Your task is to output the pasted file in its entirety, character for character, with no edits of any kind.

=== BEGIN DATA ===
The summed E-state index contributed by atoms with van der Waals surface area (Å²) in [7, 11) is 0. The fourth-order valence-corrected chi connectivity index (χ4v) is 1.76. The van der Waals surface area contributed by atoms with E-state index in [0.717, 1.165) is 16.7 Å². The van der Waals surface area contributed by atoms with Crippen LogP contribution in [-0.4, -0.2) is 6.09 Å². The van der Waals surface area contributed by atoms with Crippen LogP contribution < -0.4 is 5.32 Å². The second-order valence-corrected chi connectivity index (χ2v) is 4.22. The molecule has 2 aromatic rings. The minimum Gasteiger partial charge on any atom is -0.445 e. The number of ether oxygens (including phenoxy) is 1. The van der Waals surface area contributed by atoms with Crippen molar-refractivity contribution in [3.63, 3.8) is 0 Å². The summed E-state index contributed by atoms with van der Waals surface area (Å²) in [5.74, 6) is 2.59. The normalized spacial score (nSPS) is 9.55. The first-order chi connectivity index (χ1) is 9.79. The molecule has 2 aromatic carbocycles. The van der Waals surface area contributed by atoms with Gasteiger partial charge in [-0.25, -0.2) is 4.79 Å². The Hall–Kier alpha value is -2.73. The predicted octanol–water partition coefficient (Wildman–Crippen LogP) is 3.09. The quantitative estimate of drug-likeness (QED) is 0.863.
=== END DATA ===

The summed E-state index contributed by atoms with van der Waals surface area (Å²) in [7, 11) is 0. The fourth-order valence-corrected chi connectivity index (χ4v) is 1.76. The van der Waals surface area contributed by atoms with E-state index in [0.717, 1.165) is 16.7 Å². The van der Waals surface area contributed by atoms with Crippen LogP contribution in [-0.4, -0.2) is 6.09 Å². The van der Waals surface area contributed by atoms with Crippen LogP contribution < -0.4 is 5.32 Å². The second-order valence-corrected chi connectivity index (χ2v) is 4.22. The molecule has 2 aromatic rings. The minimum Gasteiger partial charge on any atom is -0.445 e. The number of ether oxygens (including phenoxy) is 1. The van der Waals surface area contributed by atoms with Crippen molar-refractivity contribution in [3.63, 3.8) is 0 Å². The summed E-state index contributed by atoms with van der Waals surface area (Å²) in [5.74, 6) is 2.59. The normalized spacial score (nSPS) is 9.55. The first-order chi connectivity index (χ1) is 9.79. The molecule has 2 aromatic carbocycles. The van der Waals surface area contributed by atoms with Gasteiger partial charge in [-0.25, -0.2) is 4.79 Å². The Hall–Kier alpha value is -2.73. The predicted octanol–water partition coefficient (Wildman–Crippen LogP) is 3.09. The quantitative estimate of drug-likeness (QED) is 0.863.